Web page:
Thanksgiving is my favorite holiday. I love the foods, the season, the colors, and a gathering of people. Whether I’m with friends or family, the day always feels comfortable and laid back. There are no rules. Just eat and have a good time.
Because the food is so much fun, it’s equally fun to dress up the house, the yard and the table. I must have gotten that from my mother, who was a highly creative interior designer. Her tastes and ideas varied from year to year, but the house was always beautifully decorated inside and out. People would Ooooh and Aaaah over her creations.
Things I Have Done
When designing your table, employ the colors of the season – orange, red, yellow and brown – in the tablecloth, plates, glasses, accessories and centerpiece. Think ‘warmth’.
Bare wood says cozy to me! An old maple table and chairs remind me of Colonial times, maybe because I grew up in a Colonial home with furnishings of the era. I’m not suggesting you go out and buy new furniture, but be sure to play off the wood if you have it. Don’t cover it up! Utilize it!
A runner down the middle keeps the wood exposed, delineates space for a centerpiece and serving bowls, and creates a focal point. A warm color, like brick red, anchors the setting.
To contrast with all the warmth, I like crystal and white plates. Crystal is visually light and lets the colors and designs show through. The shine contrasts with the natural materials of the table. White plates are versatile, of course, and you can add warm tone napkins or place mats for contrast.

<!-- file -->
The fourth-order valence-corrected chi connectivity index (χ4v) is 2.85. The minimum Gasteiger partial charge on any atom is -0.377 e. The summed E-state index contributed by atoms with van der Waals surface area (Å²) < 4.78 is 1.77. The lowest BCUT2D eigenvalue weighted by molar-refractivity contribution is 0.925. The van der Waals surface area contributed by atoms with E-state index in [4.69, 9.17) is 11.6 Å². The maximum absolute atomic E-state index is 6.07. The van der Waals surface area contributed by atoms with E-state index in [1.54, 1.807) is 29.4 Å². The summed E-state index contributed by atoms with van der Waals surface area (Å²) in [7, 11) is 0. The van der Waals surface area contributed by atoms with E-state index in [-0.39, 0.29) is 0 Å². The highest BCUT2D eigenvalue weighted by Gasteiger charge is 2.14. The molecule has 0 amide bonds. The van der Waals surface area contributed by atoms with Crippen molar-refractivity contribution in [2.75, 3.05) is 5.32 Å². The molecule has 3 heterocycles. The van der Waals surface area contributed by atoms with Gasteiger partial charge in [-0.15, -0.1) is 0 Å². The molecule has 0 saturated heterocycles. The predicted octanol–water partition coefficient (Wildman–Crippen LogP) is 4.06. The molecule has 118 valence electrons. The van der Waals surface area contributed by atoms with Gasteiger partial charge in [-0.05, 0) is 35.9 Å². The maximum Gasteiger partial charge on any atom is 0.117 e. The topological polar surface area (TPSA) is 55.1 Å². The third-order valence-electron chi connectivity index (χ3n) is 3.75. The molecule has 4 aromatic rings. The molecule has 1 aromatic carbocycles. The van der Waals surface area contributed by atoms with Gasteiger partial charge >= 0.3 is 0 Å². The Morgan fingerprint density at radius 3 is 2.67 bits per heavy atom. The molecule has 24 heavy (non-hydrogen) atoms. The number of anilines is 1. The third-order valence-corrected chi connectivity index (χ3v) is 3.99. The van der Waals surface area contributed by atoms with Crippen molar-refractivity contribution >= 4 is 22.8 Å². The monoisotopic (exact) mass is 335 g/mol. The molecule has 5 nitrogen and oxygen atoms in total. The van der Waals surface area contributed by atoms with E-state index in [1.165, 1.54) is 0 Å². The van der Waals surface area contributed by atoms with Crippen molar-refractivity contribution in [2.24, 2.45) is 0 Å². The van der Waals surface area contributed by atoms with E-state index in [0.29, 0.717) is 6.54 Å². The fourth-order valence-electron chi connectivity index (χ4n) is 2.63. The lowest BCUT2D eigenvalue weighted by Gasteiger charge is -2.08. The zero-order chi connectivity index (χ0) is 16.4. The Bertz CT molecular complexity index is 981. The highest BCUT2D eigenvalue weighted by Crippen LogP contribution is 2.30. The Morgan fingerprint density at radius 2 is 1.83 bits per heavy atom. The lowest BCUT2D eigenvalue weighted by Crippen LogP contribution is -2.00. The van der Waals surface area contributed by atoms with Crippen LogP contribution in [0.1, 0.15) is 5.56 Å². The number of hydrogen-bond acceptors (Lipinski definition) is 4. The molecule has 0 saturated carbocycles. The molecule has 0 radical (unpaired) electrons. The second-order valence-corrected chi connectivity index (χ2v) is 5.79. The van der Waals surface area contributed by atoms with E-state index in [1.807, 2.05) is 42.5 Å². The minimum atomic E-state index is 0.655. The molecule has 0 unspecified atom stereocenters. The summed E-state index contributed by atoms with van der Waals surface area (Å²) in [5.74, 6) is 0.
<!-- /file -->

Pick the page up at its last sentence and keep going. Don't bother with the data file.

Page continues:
Use plant material of the season, too. Go outside to gather pinecones, branches, and dried flowers and grasses. Visit a florist for mums and sunflowers along with other visually interesting shapes. Find colorful dried corncobs at the farmers market.
At the supermarket, buy apples, pears, gourds, nuts and grapes. One year, my centerpiece was a basket full of nuts flanked by wooden candlesticks with pale yellow candles. A piece of orange, white, yellow and red floral ribbon was casually woven through the three items. Alternatively, I could have tied ribbon around the candlesticks and placed a small bow on the pile of nuts to create continuity.
Once I created a centerpiece of a still life of three large colorful gourds on an oval jute mat. I used dark orange placemats and pale yellow napkins to keep the focus on the gourds. Another time, I filled a cornucopia with fresh fruit and nuts.
Things I Have To Try
I love gourds. Their shapes and colors are always interesting, and each one is different. I’d like to get some small ones, carve out the center a bit and use them to hold stout candles in matching colors.
I love crystal! A plain crystal vase with a few bare branches or bittersweet would be simple yet striking.
Carve out a pumpkin to use as a vase for fresh flowers.
I’d like to make a large wreath and two smaller ones of natural materials, then lay them on the table with the large one in the center, and put fat candles in the centers.
Colorful dried leaves can be scattered on the table to look like a tree had shed its leaves on it.
Old wooden boxes always catch my eye. I’d like to fill a shallow one with candles, branches and pinecones as a centerpiece.
Raffia is a natural material and would add to the autumn feel of the table tied around the stem of wine glasses or around cloth napkins. It could also be used to tie each person’s silverware together. This bundle could be placed on the plate or horizontally above it.
There is simplicity in a long, single branch with an interesting shape as a centerpiece.
I put a lot of these ideas onto a Thanksgiving tables Pinterest board, since it is easier to look at them than describe them! Use your imagination, and have a wonderful feast day!